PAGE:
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In: Journal of Chinese Humanities
In: Journal of Chinese Humanities
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Abstract

The publication of The Cambridge History of Chinese Literature in 2010 stands as a significant achievement in the field of Chinese literary studies within the global field of Sinology. This groundbreaking work challenged the prevailing narratives of Chinese literary history in two key areas: writing style and perspectives of literary history. By employing updated methodologies, the authors addressed the practical question of how to effectively rewrite Chinese literary history. Additionally, they relied on historiographic principles to reconsider the theoretical issues surrounding the nature of Chinese literary history and the reasons behind its rewriting. Through a comprehensive investigation, this literary history offers a theoretical response to the question of what Chinese literary history truly entails. It sheds light on two fundamental compilation principles: the history of history and the history of literary culture. These principles revolve around the three core elements of history, literature, and China itself. By examining the book’s interactions with the mainstream Western theoretical community, insight may be gained into the motivations behind the writing process and the paradigmatic shifts within contemporary overseas Chinese literary history.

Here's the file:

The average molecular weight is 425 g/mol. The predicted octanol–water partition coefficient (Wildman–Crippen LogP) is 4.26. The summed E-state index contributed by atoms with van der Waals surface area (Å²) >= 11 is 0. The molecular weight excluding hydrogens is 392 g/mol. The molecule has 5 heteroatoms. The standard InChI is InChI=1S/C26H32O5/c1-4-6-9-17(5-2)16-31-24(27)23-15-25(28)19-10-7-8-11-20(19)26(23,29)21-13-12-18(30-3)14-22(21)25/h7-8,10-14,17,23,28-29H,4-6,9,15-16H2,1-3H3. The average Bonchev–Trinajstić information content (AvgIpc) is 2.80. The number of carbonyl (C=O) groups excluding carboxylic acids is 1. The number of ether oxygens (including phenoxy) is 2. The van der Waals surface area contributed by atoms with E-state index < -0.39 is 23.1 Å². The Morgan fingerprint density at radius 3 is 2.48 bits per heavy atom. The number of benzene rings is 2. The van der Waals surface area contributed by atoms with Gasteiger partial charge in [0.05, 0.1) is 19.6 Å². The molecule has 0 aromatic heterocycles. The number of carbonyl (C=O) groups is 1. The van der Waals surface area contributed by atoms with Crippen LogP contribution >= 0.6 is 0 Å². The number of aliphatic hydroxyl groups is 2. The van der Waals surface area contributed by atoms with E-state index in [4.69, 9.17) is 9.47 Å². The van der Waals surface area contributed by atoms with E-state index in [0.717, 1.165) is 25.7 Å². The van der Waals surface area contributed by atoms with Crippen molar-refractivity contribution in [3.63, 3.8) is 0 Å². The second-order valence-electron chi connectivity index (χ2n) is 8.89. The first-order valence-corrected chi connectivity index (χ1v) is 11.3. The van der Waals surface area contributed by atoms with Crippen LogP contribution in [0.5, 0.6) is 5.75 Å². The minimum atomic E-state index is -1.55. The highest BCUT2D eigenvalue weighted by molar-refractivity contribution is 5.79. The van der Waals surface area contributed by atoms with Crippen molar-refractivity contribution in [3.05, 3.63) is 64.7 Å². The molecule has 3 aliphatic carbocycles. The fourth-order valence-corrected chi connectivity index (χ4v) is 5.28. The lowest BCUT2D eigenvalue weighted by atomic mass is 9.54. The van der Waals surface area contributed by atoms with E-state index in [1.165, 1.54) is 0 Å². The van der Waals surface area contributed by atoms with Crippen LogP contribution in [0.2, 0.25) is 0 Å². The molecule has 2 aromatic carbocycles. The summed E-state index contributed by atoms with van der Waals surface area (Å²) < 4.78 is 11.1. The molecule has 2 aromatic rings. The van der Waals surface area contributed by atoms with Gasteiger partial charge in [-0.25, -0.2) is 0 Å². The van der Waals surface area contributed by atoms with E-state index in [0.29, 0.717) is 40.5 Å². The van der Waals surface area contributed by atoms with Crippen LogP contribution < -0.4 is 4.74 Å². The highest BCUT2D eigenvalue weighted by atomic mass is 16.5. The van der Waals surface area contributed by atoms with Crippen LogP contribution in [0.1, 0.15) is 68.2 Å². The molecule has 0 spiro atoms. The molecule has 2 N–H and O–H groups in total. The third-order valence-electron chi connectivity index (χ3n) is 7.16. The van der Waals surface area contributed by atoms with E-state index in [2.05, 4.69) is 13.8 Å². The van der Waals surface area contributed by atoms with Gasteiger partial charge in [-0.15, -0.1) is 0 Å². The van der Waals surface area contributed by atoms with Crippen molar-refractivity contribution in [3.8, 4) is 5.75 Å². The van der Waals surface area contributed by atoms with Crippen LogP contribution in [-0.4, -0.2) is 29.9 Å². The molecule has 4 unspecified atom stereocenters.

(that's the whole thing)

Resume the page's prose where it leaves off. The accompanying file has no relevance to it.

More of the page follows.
Open Access
In: Journal of Chinese Humanities
Author:

Abstract

In the study of literary history, how can we transcend the traditional models found in existing works? How can we take literary history research in new directions? For scholars of literary history who aspire to break new ground in the field, these are questions that must be properly considered. Published outside of China, The Cambridge History of Chinese Literature offers us a paradigm for literary history writing. While some of its features might be debatable, it offers much inspiration and food for thought. In this case study, the author shares with our readers some of his insights and opinions regarding the study of literary history.

Open Access
In: Journal of Chinese Humanities
Author:

Abstract